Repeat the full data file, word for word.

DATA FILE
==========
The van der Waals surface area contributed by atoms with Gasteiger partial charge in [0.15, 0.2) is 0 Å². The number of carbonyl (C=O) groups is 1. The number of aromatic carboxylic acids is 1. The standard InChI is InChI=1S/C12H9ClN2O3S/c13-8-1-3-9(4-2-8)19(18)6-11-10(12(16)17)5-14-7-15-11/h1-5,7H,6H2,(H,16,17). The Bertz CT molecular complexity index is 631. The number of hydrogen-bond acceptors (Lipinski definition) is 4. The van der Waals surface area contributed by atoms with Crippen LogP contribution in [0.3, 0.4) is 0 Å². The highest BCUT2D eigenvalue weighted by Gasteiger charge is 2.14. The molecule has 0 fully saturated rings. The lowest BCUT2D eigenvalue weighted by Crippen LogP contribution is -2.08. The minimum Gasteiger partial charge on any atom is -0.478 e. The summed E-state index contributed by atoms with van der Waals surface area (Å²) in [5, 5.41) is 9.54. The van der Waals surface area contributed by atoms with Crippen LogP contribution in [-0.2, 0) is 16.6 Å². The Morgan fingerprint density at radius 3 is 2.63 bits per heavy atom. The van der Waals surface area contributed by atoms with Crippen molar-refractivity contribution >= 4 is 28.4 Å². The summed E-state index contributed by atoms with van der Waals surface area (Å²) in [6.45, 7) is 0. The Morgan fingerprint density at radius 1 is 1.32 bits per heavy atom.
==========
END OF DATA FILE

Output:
The van der Waals surface area contributed by atoms with Gasteiger partial charge in [0.15, 0.2) is 0 Å². The number of carbonyl (C=O) groups is 1. The number of aromatic carboxylic acids is 1. The standard InChI is InChI=1S/C12H9ClN2O3S/c13-8-1-3-9(4-2-8)19(18)6-11-10(12(16)17)5-14-7-15-11/h1-5,7H,6H2,(H,16,17). The Bertz CT molecular complexity index is 631. The number of hydrogen-bond acceptors (Lipinski definition) is 4. The van der Waals surface area contributed by atoms with Crippen LogP contribution in [0.3, 0.4) is 0 Å². The highest BCUT2D eigenvalue weighted by Gasteiger charge is 2.14. The molecule has 0 fully saturated rings. The lowest BCUT2D eigenvalue weighted by Crippen LogP contribution is -2.08. The minimum Gasteiger partial charge on any atom is -0.478 e. The summed E-state index contributed by atoms with van der Waals surface area (Å²) in [5, 5.41) is 9.54. The van der Waals surface area contributed by atoms with Crippen LogP contribution in [-0.2, 0) is 16.6 Å². The Morgan fingerprint density at radius 3 is 2.63 bits per heavy atom. The van der Waals surface area contributed by atoms with Crippen molar-refractivity contribution >= 4 is 28.4 Å². The summed E-state index contributed by atoms with van der Waals surface area (Å²) in [6.45, 7) is 0. The Morgan fingerprint density at radius 1 is 1.32 bits per heavy atom.